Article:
@abdul muis surveys like that, which are contradicted by actual sales data (which showed that Samsung had a drop in sales last year) are a big part of the reason why I usually take survey results with a grain of salt. Granted, if Samsung's sales pick up again this year, it could indicate that the drop wasn't caused by people switching to other phones, and instead was simply Samsung buyers who deferred purchases to this year since the S6 is a significant improvement. But we won't know that for a few months.


I suppose Tomi can have right in his prediction. But I must point out that the Windows Phone have not much to do with the Windows desktop, its not the same OS even if you can think it if you see the Metro interface.
The phone OS are built at ARM architecture not intel as in the desktop, so no virus on the phone side.

But I wonder how it going for Sony? Seems like T-Mobile will stop with them:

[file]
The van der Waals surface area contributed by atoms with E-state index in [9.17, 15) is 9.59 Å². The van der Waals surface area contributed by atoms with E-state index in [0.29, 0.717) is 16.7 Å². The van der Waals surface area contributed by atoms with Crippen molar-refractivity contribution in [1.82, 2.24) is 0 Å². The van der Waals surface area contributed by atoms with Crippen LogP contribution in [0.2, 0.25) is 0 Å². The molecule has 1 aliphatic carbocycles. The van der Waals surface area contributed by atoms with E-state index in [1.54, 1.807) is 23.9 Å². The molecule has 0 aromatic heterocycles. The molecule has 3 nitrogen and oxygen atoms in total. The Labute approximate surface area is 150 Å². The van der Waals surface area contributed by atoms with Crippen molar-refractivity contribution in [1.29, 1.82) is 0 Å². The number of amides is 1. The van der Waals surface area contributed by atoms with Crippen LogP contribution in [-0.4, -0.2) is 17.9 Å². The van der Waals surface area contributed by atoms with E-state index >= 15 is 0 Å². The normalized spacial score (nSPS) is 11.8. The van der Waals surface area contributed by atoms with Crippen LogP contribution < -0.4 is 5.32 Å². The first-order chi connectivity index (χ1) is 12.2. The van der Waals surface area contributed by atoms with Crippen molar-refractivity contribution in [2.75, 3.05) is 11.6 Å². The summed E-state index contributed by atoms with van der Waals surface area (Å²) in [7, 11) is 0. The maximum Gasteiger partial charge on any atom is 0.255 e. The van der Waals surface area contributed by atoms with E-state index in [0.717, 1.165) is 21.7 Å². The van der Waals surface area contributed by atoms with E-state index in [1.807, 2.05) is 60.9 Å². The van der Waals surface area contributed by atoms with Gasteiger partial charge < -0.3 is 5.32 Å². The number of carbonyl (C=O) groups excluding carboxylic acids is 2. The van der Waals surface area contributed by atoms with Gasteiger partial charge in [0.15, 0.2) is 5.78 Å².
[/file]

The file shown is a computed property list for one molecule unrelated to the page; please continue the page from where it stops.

"T-Mobile discontinues the Sony Xperia Z3 after less than six months on sale"

So I wonder if they will stop with the phone business? They have not much research in Sweden/Lund anymore, almost everybody there is fired.


@LeeBase, we may not know since Apple has already said that they won't give sales figures for the Apple Watch in their earnings reports. The reservation system also seems designed to manage in-store sales (though that shouldn't affect pre-orders). 1 million might be optimistic since even the iPhone 6 generated "only" 10 million pre-orders. I'd venture that Apple will just give a generic press release next week and the Monday after the actual launch but not mention sales figures.